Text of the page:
Exactly. PDF is just an old format that isn't suitable for modern devices. EPUB3 is the way to go.

PDF is the equivalent of shovelware. (http://en.wikipedia.org/wiki/Shovelware)

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Re: L&L Publishing eBooks

Postby Brad Henderson » August 31st, 2012, 9:56 am

RE, values do fluctuate. Before the release of the ebooks people who wanted the material were willingly paying $150, and that would have been considered a very good deal. At the time of publication people happily paid $40 - and given that the free market fueled the later increase suggests that (unlike some things in life) elmselys material had not become less desirable.

It stands to reason then that a $40 price on the ebook or a similar price, slightly lower to account for the lack of binding, would be a reasonable and financially viable one - IF L & L were concerned with the customer base who HAD through the years supported them and their projects. Their pricing decision and attitude reveal they do not. THAT is my lament.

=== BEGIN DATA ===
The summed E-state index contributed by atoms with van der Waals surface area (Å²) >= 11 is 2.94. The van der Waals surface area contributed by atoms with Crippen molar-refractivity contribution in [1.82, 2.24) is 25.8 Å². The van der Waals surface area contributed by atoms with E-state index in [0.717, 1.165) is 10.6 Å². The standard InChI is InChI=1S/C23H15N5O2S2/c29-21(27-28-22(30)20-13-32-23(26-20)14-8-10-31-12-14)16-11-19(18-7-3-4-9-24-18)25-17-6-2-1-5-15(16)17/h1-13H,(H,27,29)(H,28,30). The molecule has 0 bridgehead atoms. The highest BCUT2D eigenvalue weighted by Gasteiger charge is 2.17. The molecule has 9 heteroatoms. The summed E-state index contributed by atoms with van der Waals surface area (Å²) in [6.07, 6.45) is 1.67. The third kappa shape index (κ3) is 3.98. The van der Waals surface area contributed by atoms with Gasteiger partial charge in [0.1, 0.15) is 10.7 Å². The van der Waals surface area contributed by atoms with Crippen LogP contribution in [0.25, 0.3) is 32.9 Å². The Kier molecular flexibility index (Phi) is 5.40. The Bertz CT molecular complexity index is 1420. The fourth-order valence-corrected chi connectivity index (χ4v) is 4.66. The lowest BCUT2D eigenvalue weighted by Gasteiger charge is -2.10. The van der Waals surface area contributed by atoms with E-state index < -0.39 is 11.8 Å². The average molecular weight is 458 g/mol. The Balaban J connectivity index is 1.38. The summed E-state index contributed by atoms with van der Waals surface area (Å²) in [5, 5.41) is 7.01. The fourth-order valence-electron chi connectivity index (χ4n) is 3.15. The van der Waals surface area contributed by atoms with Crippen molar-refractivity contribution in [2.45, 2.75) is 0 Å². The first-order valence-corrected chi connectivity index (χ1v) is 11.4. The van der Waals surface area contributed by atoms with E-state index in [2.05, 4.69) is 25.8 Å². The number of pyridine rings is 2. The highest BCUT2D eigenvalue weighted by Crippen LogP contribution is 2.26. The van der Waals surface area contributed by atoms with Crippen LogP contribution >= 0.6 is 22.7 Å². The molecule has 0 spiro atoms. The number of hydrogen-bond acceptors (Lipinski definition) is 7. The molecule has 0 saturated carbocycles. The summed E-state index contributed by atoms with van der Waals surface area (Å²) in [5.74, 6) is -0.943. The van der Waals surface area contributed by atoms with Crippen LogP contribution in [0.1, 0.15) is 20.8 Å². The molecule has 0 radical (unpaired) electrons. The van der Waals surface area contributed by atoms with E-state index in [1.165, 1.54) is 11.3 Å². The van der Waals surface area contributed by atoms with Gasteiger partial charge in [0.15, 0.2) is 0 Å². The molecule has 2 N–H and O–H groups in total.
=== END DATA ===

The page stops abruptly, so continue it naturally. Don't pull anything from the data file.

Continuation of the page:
We have been promised by an L & L spokesman that the sales of the books will allow them the resources to fund new and exciting projects, and that this isn't just an attempt to burn the lot before packing up the tents.

I am looking forward to that as it may in some measure mitigate my disappointment in how they have chosen to deal with this situation.

If you have any further questions about what I mean, try asking me rather than speculating. It will save both of us a lot of time.

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Re: L&L Publishing eBooks

Postby LL Publishing » August 31st, 2012, 10:24 am

Brad Henderson wrote:
We have been promised by an L & L spokesman that the sales of the books will allow them the resources to fund new and exciting projects, and that this isn't just an attempt to burn the lot before packing up the tents.